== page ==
Can you share a quick example with me?
Of course; you must try my mushrooms cooked in white wine. Chop mushrooms into thin slices. Heat olive oil in a pan and add cloves, peppercorns, bay leaf and chopped onions. Sauté until the onions turn golden. Add thinly sliced mushrooms along with salt and white pepper. Mix and add some white wine. Cover and cook for 15 minutes. Drizzle some cream and serve with steamed rice and green salad.

 

Delicious. Do you recognize what makes your work special?
I think I have a gift for colour. I am guided by colours. Whether it is clothes or apartments or food, a sense of colour is important. To me, it adds balance and proportion. For instance, a meal cannot be of all red food; there has to be a combination and balance of red, green and yellow dishes. I am also guided by the layout. Before I sit for a meal, I want the table arrangement to be in a certain manner. I have trained my domestic staff and they now do an exquisite job of arranging the cutlery and dishes.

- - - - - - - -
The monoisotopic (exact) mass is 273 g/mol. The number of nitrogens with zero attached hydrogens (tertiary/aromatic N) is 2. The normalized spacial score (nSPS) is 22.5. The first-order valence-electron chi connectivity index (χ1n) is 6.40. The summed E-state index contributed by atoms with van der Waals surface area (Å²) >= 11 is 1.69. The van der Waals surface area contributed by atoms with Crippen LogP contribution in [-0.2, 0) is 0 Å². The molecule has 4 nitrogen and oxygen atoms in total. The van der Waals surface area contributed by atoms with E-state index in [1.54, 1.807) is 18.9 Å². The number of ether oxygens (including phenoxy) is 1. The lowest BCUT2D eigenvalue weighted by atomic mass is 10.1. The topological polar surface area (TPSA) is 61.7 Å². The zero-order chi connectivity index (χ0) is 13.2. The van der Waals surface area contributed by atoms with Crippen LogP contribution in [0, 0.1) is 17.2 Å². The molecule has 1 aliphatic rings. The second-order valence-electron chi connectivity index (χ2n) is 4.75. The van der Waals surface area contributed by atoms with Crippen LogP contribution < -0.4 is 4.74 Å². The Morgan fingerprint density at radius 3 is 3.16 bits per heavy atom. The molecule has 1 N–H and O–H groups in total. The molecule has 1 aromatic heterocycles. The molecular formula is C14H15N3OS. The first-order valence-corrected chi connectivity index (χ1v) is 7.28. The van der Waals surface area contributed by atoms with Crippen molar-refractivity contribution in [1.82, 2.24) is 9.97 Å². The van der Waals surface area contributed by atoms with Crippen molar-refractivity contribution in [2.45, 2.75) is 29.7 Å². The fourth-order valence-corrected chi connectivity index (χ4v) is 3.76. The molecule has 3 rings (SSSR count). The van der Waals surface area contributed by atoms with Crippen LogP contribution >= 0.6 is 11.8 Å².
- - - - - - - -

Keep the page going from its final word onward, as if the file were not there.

That sounds interesting. According to you, what traits must one inculcate to become a good cook?
There is no guideline in particular. But I think the recipe for a good cook is:
• A dash of patience: Watch the alchemy of food at work as you combine various ingredients; it is fascinating.
• A sprinkling of adventure: Do not be afraid to try out that new ingredient and flavour.
• Liberal doses of open minded-ness: Be open to various kinds of food and taste.
I believe that this is not just specific to cooking, but is relevant to living life as well.

 

First published in September 2015 in Harmony – the Indian magazine for silvers for the column – ‘His Ladle Love’. A series about men who experience the joy of cooking and can weild a deft ladle in the kitchen. Part-2 of this post is the recipe of Baked Brinjal, a creative and delicious recipe shared by Randhir Kashyap.